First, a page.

House of Wax (1953)Reviewed By David Cornelius
Posted 02/20/05 23:35:33
“That look of horror spoils your lovely face. What if it should show through the wax?”Arguably the best of all 3-D movies, “House of Wax” is a masterfully dizzy slice of 1950s horror moviemaking. Remembered most for its gimmicky “paddle ball scene,” in which a carnival barker slaps paddle balls toward the camera to illustrate the magic of the 3-D format, “House of Wax” was the first major studio release to use the new technology. And as a 3-D movie, it’s great fun.
But whereas most other 3-D adventures slipped away into history to be fondly remembered as nothing more than novelty items, “House of Wax” survives. Credit for this goes to director Andre de Toth, who, as trivia hounds already know, was blind in one eye and therefore could not see the very 3-D effects of the film he was helming. This is why the movie translates so well into 2-D; unlike so many other movies, which put the gimmick at the center of their stories, “House of Wax” is a gripping thriller that’s enhanced by but not reliant on 3-D. Yes, a few scenes, like the paddle ball one, come off as corny and out of place without the 3-D enhancements, but the rest of the film barrels ahead with the gusto of a wonderfully creepy spookhouse joy ride.
No matter the number of dimensions for your own viewing, you’re bound to have fun. After all, this is the film where Vincent Price made his mark as the new king of terror, crafting his trademark mix of creepiness, refined charm, and dark humor, presenting a personality that winked at us while getting us to scream like crazy.
Price stars as Professor Henry Jarrod, a master sculptor who’s an expert in wax recreations of historical figures. In turn-of-the-last-century New York, his creations - among them Joan of Arc, John Wilkes Booth, and, his masterpiece, Marie Antoinette - are on display in a well-received yet rarely visited wax museum. His aversion to turn his gallery into another house of horrors that are all the rave elsewhere in town has put his business partner, Matthew Burke (Roy Roberts), at odds. Jarrod only wants to work for the art, but Burke demands more profits.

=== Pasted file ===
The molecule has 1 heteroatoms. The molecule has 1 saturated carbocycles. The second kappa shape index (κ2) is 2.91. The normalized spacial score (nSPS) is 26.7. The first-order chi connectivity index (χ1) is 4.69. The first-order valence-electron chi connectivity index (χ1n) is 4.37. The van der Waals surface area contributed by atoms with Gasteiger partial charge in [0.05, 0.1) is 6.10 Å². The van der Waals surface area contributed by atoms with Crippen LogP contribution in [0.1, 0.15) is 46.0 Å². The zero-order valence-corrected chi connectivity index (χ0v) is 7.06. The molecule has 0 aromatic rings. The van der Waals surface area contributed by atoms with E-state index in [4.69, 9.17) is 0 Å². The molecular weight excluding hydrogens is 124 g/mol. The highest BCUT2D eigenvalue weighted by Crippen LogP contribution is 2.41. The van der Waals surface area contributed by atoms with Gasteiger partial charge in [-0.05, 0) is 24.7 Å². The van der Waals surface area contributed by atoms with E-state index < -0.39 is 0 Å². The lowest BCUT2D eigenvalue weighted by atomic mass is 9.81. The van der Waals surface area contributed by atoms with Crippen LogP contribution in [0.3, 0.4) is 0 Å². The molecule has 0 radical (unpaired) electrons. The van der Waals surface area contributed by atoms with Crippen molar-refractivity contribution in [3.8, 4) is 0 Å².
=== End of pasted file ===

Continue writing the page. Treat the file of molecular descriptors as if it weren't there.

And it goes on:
With every other moneymaking scheme used up, Burke decides to burn the museum down and collect the insurance money. In the movie’s first all-out creepy sequence, wax figures melt, their “skin” dripping from their faces as their eyes fall to the floor. They’re human, but not quite, and the image is disturbing and eerie, a great horrific effect.
Jarrod is presumed killed in the blaze, so imagine our surprise when he shows up again later, bound to a wheelchair, hands burned beyond any artistic use, working with a few apprentices (a young Charles Bronson among them). He’s tracked down an old potential investor (Paul Cavanagh) to help him finance a new wax museum, only this time Jarrod has decided to give in to public demand and create a house of horrors. But unlike other museums, Jarrod’s house of wax will feature a twist: in addition to the usual exhibits featuring classic scenes of terror (torture, murder, Bluebeard, etc.), there will also be new pieces added showcasing recent crimes.
The first of these exhibits is Burke himself, who seemingly hanged himself days earlier. But wait - didn’t we see a disfigured, shadowy man sneak through the night and strangle Burke? And hey, why does the new Joan of Arc figure look so much like a recently murdered woman? Needless to say, the disfigured shadowy figure’s out borrowing corpses from the city morgue, but not until he puts them there himself, if you catch my murderous drift. Could this figure be connected somehow to Jarrod?
Do I really need to answer that for you? No, “House of Wax” offers few surprises in the plotting department, but the movie’s not about getting us with a good twist as much as it’s about offering up a fun ride at the spook show. Here’s a movie that’s simply a darn good time, with gripping suspense (a nighttime chase through the gaslight city streets is a real nailbiter), fast-paced action (the final scene is played in all-out adventure mode, to wonderful effect), and plenty of comic relief (a running gag involving three female visitors to Jarrod’s new museum supplies a good number of laughs). It is, plain and simple, A Vincent Price Movie, made to scare you a little, thrill you a little, leave you smiling and wanting to hop back on and go again.“House of Wax” is a remake of the 1933 thriller “Mystery of the Wax Museum,” and it’s one of the rare remakes that improves on the original. “Mystery” is a fine creeper for its time, but it hasn’t aged as well and stands more as a curiosity in early sound and color filmmaking than as a top-grade fright film. “House of Wax,” on the other hand, puts so much into its efforts to entertain that it lives on to this day as a grand example of light horror. And whether you see it in a theater in full three dimensions or on home video in only two, it’s bound to provide enough thrills and chills, as they say, to please anyone looking for a deliciously creepy time.
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